Project: IPTp with dihydroartemisinin-piperaquine and azithromycin for Malaria, sexually transmitted and reproductive tract infections in pregnancy in high sulphadoxine-pyrimethamine resistance areas in Kenya, Malawi and Tanzania

Acronym IMPROVE (Reference Number: TRIA2015-1076)
Duration 01/12/2016 - 30/11/2020
Project Topic Malaria in pregnancy has devastating consequences for mother and foetus. WHO recommends intermittent preventive treatment in pregnancy (IPTp) with sulphadoxine-pyrimethamine (SP) for asymptomatic women, but high-level SP resistance threatens its efficacy. Over the last decade, several IPTp trials showed that neither amodiaquine, mefloquine, nor chloroquine-azithromycin are suitable replacements for SP because of their poor tolerability as IPTp. Furthermore, intermittent screening for malaria and treatment with artemisinin-based combination therapies has recently shown to be non-superior to IPTp-SP even in areas with very high SP resistance. Thus, there is an ever urgent need to find alternative drugs for IPTp. Dihydroartemisinin-piperaquine (DP) has the potential to replace SP for IPTp. Exploratory trials from Kenya and Uganda showed that IPTp-DP was more effective than SP in reducing malaria infection (Incidence Rate Ratio [IRR]=0.32) and clinical malaria (IRR=0.16), but both these trials were small and not powered to assess birth outcomes. We presented these data to WHO in July 2015, which recommended that definitive multi-centre trials are needed before IPTp-DP can be considered for policy. Sexually transmitted and reproductive tract infections (STIs/RTIs) also cause poor birth outcomes and are highly prevalent in East and Southern Africa, and similar to malaria, remain mostly asymptomatic, and therefore undetected and untreated. We will therefore determine whether combining DP with azithromycin, a broad spectrum antibiotic active against STIs/RTIs, can further improve birth outcomes, potentially paving the way for integrated control strategies for malaria and curable sexually transmitted and reproductive tract co-infections. We propose a multi-national, individually-randomized, 3-arm, superiority trial comparing the efficacy, safety and tolerance of IPTp-SP (control) versus IPTp-DP, alone or combined with azithromycin (0.5 gr/daily for 3 days) to reduce the adverse effects of malaria and curable STIs/RTIs in 4,680 women in 10 sites in high SP resistance areas in Kenya, Malawi, and Tanzania. The study is powered (90%, alpha=0.025) to detect a 25% reduction (RR=0.75) in ‘adverse pregnancy outcomes’ (composite of foetal loss, small-for-gestational age, low birthweight, preterm, or neonatal death). The project includes cardiac monitoring for safety, nested studies of antimalarial drug resistance and macrolide resistance, the impact of SP and AZ on vaginal and intestinal microbiota, and health economics, feasibility and acceptability components. It also includes 4 African PhD-studentships and a Post-Doctoral fellowship. The Consortium consists of a highly experienced network of 11 institutions from Africa, Europe and the US with extensive experience in pregnancy trials. Results will be shared with WHO in 2019. More information about the project and its progress is available on the IMPROVE website.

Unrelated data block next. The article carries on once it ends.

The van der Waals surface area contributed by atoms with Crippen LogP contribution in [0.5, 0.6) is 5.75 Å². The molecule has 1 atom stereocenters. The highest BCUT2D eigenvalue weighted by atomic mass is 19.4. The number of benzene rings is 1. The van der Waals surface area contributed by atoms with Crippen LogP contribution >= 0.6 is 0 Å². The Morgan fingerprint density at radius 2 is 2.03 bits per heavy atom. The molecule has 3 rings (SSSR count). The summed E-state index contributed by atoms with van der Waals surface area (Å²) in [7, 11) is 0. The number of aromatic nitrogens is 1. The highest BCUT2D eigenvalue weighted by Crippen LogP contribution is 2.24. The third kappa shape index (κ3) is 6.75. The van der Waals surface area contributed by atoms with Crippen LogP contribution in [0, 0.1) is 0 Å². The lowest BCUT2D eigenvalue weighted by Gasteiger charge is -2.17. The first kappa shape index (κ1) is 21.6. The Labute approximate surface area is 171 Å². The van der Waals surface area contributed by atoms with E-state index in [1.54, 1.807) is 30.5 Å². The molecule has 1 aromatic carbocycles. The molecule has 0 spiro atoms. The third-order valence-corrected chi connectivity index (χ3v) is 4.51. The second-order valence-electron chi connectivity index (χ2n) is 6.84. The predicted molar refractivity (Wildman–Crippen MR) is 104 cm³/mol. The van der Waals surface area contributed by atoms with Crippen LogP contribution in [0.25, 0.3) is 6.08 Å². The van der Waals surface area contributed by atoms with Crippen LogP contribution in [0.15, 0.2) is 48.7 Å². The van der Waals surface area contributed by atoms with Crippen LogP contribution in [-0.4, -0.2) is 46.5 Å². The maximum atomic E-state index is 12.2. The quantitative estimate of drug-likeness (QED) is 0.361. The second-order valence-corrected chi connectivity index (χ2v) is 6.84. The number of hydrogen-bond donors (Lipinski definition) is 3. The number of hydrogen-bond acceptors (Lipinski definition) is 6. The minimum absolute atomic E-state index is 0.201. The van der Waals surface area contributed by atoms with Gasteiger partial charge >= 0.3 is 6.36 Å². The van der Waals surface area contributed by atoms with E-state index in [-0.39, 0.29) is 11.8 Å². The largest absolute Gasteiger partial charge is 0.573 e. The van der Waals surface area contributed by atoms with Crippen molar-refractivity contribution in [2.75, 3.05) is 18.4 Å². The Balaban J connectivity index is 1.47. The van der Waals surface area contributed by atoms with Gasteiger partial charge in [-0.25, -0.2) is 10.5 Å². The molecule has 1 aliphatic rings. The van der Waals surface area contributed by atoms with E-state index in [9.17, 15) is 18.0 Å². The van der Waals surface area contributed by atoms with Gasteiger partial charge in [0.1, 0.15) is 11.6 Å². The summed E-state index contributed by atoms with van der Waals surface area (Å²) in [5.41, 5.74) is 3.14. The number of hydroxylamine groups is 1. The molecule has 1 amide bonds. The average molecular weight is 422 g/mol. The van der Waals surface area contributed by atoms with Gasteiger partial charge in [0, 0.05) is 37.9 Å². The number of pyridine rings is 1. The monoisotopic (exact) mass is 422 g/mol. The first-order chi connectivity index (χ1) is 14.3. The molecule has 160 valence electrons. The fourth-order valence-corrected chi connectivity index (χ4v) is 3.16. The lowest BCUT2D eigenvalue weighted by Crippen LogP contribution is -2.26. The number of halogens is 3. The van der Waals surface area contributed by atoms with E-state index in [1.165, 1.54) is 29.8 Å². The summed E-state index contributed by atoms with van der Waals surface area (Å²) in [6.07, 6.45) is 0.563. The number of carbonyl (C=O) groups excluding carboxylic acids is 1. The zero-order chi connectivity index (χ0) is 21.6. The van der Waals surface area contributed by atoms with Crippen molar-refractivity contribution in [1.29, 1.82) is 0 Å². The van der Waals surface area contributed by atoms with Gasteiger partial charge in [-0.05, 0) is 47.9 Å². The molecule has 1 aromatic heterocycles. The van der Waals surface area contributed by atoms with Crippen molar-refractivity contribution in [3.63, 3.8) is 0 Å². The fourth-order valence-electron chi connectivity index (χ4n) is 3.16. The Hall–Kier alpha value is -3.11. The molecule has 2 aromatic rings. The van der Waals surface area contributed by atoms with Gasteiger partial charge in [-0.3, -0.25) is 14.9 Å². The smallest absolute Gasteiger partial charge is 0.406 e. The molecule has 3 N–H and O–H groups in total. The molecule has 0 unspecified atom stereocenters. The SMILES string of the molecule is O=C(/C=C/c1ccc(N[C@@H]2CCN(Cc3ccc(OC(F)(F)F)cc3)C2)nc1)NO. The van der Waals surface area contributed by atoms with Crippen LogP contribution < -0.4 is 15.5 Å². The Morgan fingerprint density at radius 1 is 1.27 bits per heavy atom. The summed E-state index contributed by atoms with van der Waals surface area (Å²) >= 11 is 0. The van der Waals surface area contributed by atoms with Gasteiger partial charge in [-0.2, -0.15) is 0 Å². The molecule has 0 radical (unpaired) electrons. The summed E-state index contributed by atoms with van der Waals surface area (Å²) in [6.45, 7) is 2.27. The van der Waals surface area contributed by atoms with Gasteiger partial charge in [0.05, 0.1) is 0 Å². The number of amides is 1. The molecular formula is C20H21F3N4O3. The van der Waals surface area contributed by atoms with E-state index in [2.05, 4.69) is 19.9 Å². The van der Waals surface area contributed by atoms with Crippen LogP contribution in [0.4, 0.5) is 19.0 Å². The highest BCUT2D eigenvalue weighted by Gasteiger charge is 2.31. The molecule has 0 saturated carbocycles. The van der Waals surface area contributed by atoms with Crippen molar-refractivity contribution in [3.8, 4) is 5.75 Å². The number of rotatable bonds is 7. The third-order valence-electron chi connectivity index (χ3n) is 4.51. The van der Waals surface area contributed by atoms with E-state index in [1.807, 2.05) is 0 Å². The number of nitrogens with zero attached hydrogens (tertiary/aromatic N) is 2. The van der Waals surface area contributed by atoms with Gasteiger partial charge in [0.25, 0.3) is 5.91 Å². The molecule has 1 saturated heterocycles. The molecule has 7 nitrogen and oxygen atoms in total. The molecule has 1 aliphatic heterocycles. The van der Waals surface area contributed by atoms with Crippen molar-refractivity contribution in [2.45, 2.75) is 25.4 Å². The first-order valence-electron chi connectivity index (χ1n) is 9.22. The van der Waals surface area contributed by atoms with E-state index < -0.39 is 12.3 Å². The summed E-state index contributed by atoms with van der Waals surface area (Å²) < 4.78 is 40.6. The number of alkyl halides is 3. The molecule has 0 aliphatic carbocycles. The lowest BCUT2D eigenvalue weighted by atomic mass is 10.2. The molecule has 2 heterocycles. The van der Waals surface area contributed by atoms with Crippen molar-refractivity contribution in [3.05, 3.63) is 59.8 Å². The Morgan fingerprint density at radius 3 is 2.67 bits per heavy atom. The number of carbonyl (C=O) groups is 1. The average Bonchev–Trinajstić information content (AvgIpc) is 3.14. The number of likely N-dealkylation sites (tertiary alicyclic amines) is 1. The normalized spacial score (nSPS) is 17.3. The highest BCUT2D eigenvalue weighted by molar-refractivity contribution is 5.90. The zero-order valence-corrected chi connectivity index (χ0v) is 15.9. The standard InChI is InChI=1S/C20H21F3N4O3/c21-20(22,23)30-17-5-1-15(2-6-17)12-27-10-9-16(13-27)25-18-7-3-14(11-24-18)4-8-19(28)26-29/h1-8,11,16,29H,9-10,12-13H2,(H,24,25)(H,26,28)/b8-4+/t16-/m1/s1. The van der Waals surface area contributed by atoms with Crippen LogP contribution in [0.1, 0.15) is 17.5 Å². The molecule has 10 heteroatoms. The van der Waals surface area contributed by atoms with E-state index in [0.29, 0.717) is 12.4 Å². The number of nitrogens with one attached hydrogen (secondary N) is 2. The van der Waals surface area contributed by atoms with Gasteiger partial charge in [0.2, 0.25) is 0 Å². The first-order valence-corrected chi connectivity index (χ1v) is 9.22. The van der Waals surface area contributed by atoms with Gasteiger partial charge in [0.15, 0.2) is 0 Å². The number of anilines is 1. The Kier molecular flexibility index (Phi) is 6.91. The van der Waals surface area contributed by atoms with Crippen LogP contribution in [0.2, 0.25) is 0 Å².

Website visit project website
Network EDCTP2
Call Research and Innovation Actions: Improved treatment and clinical management of poverty-related diseases

Project partner

Number Name Role Country
1 Liverpool School of Tropical Medicine Coordinator United Kingdom
4 Kenya Medical Research Institute Partner Kenya
7 Kobenhavns Universitet Partner Denmark
10 London School of Hygiene and Tropical Medicine Partner United Kingdom
13 National Institute for Medical Research - Tanzania Partner Tanzania
16 The Good Samaritan Foundation, Kilimanjaro Christian Medical Centre Partner Tanzania
19 University College London Partner United Kingdom
22 University of Bergen Partner Norway
25 University of Malawi, College of Medicine Partner Malawi
28 University of Tampere School of Medicine Partner Finland